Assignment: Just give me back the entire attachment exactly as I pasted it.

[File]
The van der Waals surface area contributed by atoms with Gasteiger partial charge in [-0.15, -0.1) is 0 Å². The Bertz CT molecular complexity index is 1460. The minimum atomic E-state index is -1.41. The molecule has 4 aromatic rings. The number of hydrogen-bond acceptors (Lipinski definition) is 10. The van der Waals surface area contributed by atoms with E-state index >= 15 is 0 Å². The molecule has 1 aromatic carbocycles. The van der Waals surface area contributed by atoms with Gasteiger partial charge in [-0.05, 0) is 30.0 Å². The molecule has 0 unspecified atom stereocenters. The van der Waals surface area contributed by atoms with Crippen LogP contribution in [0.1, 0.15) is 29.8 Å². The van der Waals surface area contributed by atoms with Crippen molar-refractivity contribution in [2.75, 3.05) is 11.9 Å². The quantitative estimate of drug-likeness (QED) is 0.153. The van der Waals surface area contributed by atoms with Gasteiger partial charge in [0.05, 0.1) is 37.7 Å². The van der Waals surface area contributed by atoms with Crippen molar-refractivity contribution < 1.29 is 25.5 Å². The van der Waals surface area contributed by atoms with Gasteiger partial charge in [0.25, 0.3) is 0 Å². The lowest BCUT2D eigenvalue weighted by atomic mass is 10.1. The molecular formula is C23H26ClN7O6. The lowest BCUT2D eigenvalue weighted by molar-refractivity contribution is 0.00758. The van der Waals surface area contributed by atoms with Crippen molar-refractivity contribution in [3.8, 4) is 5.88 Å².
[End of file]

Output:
The van der Waals surface area contributed by atoms with Gasteiger partial charge in [-0.15, -0.1) is 0 Å². The Bertz CT molecular complexity index is 1460. The minimum atomic E-state index is -1.41. The molecule has 4 aromatic rings. The number of hydrogen-bond acceptors (Lipinski definition) is 10. The van der Waals surface area contributed by atoms with E-state index >= 15 is 0 Å². The molecule has 1 aromatic carbocycles. The van der Waals surface area contributed by atoms with Gasteiger partial charge in [-0.05, 0) is 30.0 Å². The molecule has 0 unspecified atom stereocenters. The van der Waals surface area contributed by atoms with Crippen LogP contribution in [0.1, 0.15) is 29.8 Å². The van der Waals surface area contributed by atoms with Crippen molar-refractivity contribution in [2.75, 3.05) is 11.9 Å². The quantitative estimate of drug-likeness (QED) is 0.153. The van der Waals surface area contributed by atoms with Gasteiger partial charge in [0.05, 0.1) is 37.7 Å². The van der Waals surface area contributed by atoms with Crippen molar-refractivity contribution < 1.29 is 25.5 Å². The van der Waals surface area contributed by atoms with Gasteiger partial charge in [0.25, 0.3) is 0 Å². The lowest BCUT2D eigenvalue weighted by atomic mass is 10.1. The molecular formula is C23H26ClN7O6. The lowest BCUT2D eigenvalue weighted by molar-refractivity contribution is 0.00758. The van der Waals surface area contributed by atoms with Crippen molar-refractivity contribution in [3.8, 4) is 5.88 Å².